ESPN has brought several prominent figures to the forefront with its 30 for 30 documentary series. Now the latest will focus on martial arts and movie star Bruce Lee. The Enter the Dragon star takes center stage on Sunday, June 7.
Be Water, directed by Bao Nguyen, focuses on Lee's rise to icon status and the difficulties he faced during his 32 years of life. His time in the short-lived Green Hornet series will likely be shown. The stereotypes he faced upon moving to the United States at the age of 18 will also take center stage. The documentary uses archive footage and interviews to tell Lee's story from a variety of perspectives.
In one week, Bruce Lee 🍿June 1, 2020
"I was just blown away," Nguyen said about watching Lee's films. "I'd never seen a lead actor who looked like me. I couldn't get over the fact that he was the film's hero. He wasn't the villain. He wasn't a sidekick. He was a confident leading man. Growing up in America, I was not used to seeing this type of depiction of Asian males."
Nguyen has directed 11 documentary series during his career, and he told ESPN that there are still obstacles in Hollywood for Asians. However, he says that Lee opened doors that previously did not exist. "I think sometimes it's lost, with Bruce Lee being such a household name today. But at the time he was trying to make it in America, it was a difficult period for Asian Americans," he said.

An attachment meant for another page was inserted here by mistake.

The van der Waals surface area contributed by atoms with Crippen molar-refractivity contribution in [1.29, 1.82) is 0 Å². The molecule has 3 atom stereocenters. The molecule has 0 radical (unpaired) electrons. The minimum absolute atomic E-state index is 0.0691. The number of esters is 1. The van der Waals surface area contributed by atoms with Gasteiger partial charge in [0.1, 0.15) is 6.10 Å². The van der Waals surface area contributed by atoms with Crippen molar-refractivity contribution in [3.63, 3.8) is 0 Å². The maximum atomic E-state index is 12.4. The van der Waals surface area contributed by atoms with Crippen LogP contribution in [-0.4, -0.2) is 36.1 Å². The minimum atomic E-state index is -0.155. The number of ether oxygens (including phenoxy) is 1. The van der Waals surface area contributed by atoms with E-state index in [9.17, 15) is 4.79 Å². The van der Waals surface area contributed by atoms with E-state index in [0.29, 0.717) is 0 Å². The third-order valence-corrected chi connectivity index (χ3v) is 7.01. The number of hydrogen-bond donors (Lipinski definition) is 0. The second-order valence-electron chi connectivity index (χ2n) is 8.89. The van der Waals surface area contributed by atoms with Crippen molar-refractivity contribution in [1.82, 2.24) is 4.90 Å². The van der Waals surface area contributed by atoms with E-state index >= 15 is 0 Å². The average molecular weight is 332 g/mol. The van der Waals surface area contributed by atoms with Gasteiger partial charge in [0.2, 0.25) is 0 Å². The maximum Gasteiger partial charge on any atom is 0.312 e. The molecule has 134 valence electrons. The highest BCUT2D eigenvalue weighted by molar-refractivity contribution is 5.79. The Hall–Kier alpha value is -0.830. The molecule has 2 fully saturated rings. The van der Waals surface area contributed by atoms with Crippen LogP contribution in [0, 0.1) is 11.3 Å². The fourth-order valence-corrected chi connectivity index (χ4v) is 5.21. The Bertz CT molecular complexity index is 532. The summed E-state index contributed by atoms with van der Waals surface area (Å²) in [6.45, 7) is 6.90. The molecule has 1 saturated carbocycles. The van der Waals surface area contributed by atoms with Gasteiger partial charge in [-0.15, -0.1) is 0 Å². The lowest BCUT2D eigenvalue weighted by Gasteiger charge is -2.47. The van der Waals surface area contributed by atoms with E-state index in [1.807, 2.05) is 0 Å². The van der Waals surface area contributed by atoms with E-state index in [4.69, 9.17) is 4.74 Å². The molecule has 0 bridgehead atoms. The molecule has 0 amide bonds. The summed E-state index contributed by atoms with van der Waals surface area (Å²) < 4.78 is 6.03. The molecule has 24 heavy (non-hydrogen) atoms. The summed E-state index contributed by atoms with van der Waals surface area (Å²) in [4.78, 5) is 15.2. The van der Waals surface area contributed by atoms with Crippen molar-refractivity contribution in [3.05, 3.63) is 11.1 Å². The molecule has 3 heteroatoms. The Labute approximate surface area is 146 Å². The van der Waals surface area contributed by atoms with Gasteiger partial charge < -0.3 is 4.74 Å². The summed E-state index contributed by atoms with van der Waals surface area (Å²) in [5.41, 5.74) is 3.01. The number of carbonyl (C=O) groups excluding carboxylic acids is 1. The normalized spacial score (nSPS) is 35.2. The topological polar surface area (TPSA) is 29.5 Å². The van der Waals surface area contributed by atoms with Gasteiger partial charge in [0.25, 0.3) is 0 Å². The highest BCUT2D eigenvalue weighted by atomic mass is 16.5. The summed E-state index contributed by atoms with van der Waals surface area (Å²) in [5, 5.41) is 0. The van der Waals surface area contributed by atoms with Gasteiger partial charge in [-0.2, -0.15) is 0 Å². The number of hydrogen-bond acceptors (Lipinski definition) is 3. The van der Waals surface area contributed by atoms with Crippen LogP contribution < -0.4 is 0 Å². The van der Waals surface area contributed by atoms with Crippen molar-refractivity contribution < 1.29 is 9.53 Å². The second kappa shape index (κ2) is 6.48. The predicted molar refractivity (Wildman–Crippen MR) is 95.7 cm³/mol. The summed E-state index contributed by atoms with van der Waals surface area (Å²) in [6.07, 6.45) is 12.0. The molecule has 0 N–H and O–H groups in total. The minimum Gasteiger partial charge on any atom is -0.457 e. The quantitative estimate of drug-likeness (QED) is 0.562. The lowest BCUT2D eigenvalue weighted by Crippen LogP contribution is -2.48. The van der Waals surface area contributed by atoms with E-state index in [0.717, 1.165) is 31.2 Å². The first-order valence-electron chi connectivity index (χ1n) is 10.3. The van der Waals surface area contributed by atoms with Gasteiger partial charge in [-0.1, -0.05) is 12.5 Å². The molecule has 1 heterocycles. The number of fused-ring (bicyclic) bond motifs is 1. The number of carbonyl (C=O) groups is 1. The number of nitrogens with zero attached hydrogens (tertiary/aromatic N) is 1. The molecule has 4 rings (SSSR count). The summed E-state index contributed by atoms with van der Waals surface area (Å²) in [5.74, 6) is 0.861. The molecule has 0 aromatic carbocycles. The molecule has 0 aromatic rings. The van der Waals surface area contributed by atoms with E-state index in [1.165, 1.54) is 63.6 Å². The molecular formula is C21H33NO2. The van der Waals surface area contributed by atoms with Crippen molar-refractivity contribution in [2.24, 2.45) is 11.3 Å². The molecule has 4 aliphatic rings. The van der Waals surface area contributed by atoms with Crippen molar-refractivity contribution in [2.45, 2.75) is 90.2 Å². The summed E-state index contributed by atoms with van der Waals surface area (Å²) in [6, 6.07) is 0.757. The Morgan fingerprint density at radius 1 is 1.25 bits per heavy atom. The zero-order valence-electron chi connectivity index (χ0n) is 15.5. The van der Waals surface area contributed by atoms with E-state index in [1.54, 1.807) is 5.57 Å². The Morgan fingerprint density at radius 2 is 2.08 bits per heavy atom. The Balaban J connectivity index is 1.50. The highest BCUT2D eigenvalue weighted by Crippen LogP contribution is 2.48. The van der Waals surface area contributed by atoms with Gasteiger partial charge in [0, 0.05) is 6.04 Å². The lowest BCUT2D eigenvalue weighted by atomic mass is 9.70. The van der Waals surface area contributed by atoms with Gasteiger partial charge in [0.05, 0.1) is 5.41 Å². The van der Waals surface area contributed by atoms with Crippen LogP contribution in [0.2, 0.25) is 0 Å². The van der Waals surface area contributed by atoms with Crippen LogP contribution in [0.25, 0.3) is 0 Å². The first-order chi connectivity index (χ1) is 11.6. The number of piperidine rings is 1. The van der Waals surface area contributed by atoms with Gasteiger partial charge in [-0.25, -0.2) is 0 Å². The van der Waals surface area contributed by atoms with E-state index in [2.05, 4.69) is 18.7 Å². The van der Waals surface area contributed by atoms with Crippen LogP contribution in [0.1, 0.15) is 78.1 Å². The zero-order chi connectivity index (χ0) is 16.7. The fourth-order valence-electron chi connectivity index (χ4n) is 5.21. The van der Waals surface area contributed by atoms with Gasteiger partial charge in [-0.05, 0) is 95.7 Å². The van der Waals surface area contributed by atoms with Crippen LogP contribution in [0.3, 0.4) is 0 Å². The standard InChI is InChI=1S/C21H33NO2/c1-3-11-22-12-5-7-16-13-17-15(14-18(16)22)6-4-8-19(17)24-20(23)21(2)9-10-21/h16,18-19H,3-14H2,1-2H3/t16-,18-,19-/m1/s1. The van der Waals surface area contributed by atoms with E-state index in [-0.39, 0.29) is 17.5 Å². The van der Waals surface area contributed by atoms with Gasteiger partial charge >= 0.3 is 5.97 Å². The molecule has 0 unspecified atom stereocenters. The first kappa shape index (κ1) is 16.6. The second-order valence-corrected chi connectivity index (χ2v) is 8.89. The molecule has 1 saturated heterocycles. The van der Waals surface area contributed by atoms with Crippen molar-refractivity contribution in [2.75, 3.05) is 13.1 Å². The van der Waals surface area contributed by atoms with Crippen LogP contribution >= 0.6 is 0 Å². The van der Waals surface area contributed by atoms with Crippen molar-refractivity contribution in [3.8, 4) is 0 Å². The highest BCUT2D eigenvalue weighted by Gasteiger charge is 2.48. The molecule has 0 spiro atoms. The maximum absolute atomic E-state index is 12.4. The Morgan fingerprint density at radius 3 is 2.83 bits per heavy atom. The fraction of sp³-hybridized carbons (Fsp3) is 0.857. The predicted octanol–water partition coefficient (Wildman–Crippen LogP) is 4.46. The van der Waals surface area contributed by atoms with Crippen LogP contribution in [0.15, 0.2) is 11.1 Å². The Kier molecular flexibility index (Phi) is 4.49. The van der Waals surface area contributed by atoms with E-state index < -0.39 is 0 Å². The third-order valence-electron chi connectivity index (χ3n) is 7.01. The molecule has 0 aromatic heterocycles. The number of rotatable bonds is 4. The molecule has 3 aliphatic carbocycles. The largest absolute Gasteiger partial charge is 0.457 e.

One storyline for Be Water will revolve around the combination of martial arts styles. Lee realized that he had to adapt due to many of his students coming from different backgrounds. He reportedly studied boxers and mixed styles of martial arts, which many believe created the path to Mixed Martial Arts.
"If it hadn't been for the explosion of interest that Bruce Lee generated, there would have been no martial arts community for the UFC to appeal to," Matthew Polly, author "Bruce Lee: A Life," said. "If the Gracies are the Jesus of mixed martial arts, Bruce Lee was the John the Baptist. He was the one who pointed the way to what was coming. But he died before it came."
Lee's most popular film is Enter the Dragon, which hit theaters on Aug. 19, 1973. The film's star did not see the release. He died of cerebral edema on July 20, 1973, at the age of 32.